Undefeated Iowa (No. 4) hasn’t faced an opponent like Michigan State (No. 5) all year long.
To this point in the season, the toughest opponents faced by the Hawkeyes have been Wisconsin and Northwestern, and it’s worth pointing out the folks at fbschedules.com rank Iowa’s schedule as the 62th-toughest in the nation. Of course, the same rankings have Michigan State at No. 53, so it’s not like the Spartans have been challenged all that much more.
Connor Cook’s leadership and experience in big games should be a huge benefit to the Spartans, but he’ll need to be extra careful with the football Saturday against the Hawkeyes, who feature one of the nation’s best defenses at creating turnovers in the passing game. Iowa’s defense is top-notch, and nobody has more interceptions than cornerback Desmond King.
Fans should expect a hard-fought battle between these two hard-nosed teams. A blowout by either team would be a surprise, and it’s far more likely the outcome won’t be decided until close to the final whistle.
5. Any chance at all Florida upsets Alabama?
The short answer here is no, Florida (No. 18) has no chance of pulling off the upset of the season against Alabama (No. 2).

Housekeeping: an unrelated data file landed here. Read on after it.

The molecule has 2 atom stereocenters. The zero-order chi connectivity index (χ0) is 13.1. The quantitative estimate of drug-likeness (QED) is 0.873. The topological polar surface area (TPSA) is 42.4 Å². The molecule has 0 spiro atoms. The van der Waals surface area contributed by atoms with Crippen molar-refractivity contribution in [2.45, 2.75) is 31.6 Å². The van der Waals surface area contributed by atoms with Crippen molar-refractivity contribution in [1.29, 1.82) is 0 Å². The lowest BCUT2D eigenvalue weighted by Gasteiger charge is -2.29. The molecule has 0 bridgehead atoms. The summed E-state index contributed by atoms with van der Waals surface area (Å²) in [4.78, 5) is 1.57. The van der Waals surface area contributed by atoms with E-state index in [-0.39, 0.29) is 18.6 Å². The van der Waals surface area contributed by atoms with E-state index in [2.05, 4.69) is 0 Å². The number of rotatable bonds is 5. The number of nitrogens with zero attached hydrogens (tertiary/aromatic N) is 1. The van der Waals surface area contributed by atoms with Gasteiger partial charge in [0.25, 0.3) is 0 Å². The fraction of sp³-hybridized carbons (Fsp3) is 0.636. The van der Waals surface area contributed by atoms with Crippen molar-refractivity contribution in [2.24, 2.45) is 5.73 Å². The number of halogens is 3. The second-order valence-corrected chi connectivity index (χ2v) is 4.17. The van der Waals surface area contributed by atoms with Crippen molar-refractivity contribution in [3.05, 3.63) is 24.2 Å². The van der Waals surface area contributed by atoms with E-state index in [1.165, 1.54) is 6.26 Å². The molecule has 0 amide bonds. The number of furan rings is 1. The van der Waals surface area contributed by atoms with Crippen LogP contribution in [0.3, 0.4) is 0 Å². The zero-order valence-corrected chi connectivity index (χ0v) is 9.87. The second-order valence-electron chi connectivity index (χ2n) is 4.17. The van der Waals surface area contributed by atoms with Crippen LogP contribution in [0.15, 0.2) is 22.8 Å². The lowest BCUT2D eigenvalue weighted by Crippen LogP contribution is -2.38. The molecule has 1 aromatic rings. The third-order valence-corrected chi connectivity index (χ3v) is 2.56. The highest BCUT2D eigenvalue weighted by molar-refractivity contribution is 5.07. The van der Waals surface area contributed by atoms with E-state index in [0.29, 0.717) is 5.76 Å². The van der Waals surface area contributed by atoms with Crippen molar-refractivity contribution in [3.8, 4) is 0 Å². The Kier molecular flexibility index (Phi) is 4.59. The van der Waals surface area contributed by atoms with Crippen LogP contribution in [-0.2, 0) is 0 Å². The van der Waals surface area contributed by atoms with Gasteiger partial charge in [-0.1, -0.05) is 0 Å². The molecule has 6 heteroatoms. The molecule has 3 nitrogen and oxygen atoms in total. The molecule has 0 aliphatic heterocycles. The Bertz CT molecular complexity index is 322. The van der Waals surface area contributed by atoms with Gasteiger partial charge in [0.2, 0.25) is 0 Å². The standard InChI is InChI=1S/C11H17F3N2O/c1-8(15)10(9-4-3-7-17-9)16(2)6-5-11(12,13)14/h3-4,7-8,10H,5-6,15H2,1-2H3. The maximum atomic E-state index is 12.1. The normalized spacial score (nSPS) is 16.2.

Watching the toothless Gators flail about offensively last weekend against a Florida State defense that doesn’t compare to the dominant unit Nick Saban has assembled should make Florida fans sick to their stomach about this upcoming matchup.
The only chance Jim McElwain has of rallying his team to victory would be if his defense somehow found a way to shut down Heisman favorite Derrick Henry. ‘Bama’s top offensive weapon, Henry has put up 200-plus yards four times this season and would hit 2,000 yards on the season with another 203 rushing yards in the championship game.
If Henry could be rendered ineffective, then it’s conceivable the Gators could perhaps force a turnover or two out of quarterback Jake Coker — the Crimson Tide’s weakest link, without a doubt.
Again, though, even if Florida is able to keep Alabama from going wild offensively, it’s still hard to imagine Treon Harris and Florida’s offense making enough happen for the Gators to pull off the upset.
6. Christian McCaffrey’s last chance to make Heisman statement
Partly because he plays for Stanford (No. 7), which is out of the playoff, and partly because he doesn’t have the touchdown numbers (11 total), Stanford’s Christian McCaffrey is often overlooked when discussing Heisman favorites.
It’s a shame, too, because the scrappy running back is having one of the best all-around seasons of any player in the history of the game rushing, receiving and returning kicks. After piling up 228 all-purpose yards last weekend, he only has 216 more yards to exceed Barry Sanders’ all-time mark and he’s only the third player in history to exceed 3,000 all-purpose yards in a season.